CDC says COVID-19 vaccines will be free, likely require two injections
The federal government Wednesday outlined a plan to make vaccines for COVID-19 available for free to all Americans.
"I think there will be vaccine that will initially be available sometime between November and December," said Centers for Disease Control and Prevention Director Dr. Robert Redfield.
Redfield addressed a Senate panel Wednesday laying out version 1.0 of the CDC's playbook on how to push out a COVID-19 vaccine when it's approved.
The vaccine, he says, would be free, adding they are working to ensure that's the case for all Medicare recipients and uninsured people, as well as anyone covered by insurance at their jobs.
Initially there may be a limited supply of vaccines so health care workers, essential employees and those at a higher risk for developing a severe illness will get the vaccine first.
States and local municipalities have a month to submit plans for receiving and distributing vaccines, some of which will require special handling.
According to the federal playbook, people will likely need two doses of a vaccine, 3 to 4 weeks apart.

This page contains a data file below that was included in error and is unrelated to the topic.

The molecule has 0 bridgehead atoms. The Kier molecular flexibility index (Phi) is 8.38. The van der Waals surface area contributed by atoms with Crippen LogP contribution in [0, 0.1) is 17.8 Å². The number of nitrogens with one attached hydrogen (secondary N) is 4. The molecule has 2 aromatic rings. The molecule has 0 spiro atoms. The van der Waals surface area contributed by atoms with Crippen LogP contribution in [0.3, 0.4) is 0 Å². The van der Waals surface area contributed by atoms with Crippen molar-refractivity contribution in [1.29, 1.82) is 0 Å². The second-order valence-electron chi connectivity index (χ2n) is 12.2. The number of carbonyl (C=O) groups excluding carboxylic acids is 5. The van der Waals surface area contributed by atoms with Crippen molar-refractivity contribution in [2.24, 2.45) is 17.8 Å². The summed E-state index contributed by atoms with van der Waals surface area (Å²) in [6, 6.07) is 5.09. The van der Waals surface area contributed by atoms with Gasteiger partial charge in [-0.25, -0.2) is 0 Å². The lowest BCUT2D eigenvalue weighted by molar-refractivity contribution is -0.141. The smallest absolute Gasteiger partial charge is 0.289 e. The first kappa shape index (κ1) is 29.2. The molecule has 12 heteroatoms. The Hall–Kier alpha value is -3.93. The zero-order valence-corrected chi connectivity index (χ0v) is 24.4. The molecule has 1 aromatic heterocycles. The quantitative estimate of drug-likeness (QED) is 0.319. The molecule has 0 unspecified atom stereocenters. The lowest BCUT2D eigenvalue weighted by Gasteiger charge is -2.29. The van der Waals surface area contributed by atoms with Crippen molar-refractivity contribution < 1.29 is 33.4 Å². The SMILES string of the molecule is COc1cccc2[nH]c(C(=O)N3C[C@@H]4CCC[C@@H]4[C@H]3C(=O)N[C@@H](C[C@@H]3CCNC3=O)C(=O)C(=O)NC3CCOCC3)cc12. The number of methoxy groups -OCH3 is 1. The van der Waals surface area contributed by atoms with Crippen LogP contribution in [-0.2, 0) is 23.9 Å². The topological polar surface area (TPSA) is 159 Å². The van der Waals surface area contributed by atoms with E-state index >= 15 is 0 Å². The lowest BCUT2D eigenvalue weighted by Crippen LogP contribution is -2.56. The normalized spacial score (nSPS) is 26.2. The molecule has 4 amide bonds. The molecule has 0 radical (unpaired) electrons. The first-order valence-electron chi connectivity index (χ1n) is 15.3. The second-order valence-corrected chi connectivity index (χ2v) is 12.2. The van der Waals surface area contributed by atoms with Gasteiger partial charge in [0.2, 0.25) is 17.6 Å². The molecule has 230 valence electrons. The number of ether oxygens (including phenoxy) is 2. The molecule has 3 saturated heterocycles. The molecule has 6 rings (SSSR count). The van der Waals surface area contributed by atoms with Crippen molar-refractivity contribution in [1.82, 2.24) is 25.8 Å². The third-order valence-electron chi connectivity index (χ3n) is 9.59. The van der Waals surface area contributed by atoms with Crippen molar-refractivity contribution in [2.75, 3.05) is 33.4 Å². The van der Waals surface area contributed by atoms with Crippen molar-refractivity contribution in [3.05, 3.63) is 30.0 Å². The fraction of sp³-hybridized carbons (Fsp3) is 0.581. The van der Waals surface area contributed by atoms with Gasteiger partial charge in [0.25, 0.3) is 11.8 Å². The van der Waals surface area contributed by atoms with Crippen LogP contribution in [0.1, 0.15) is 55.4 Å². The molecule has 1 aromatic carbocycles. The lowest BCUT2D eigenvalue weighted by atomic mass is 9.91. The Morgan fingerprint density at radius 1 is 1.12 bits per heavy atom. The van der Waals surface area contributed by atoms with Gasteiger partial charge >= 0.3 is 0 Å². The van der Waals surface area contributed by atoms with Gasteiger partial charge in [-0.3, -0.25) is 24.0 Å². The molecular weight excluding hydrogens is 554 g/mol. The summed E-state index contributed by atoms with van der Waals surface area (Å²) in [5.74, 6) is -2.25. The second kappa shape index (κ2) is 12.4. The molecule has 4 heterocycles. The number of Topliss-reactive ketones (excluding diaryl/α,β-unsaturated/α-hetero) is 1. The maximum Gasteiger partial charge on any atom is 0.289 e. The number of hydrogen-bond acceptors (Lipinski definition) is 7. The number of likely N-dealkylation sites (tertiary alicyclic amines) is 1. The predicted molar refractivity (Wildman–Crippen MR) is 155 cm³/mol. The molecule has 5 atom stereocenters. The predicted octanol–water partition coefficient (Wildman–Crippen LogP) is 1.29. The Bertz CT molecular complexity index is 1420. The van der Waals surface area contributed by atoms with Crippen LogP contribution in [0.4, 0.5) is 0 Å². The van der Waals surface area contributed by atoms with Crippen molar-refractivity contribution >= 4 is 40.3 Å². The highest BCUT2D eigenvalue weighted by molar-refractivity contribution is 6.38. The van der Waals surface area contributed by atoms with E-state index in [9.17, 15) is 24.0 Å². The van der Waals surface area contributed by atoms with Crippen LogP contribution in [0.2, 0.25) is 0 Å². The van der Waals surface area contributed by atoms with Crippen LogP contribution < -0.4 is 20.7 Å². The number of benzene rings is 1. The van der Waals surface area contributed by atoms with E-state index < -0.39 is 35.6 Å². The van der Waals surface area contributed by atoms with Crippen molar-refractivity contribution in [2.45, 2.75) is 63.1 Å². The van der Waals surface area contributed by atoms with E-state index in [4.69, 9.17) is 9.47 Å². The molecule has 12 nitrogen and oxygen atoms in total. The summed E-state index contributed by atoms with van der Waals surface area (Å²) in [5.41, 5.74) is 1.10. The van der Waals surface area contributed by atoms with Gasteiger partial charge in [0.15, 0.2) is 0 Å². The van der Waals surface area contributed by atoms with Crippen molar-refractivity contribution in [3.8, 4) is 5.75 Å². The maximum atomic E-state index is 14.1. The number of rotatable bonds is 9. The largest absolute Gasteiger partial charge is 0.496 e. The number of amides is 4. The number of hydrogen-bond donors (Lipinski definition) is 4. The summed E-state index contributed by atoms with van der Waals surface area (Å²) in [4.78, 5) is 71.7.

Recent News 12 polls have shown many people are unwilling to get a vaccine that they say is rushed. However, the CDC says most people won't have to make a decision for a while.
Redfield says the vaccine will probably be available to the general American public "at late second quarter, third quarter 2021."
Health and Human Services Director Alex Azar said Wednesday the vaccine development process is being driven completely by science and the data. This comes after critics accused the Trump administration of rushing the process to help President Donald Trump get re-elected.
For most vaccines, people will need two doses, 21 to 28 days apart. Any double dose vaccines will have to come from the same drugmaker.
There could be several vaccines from different manufacturers if approved and available.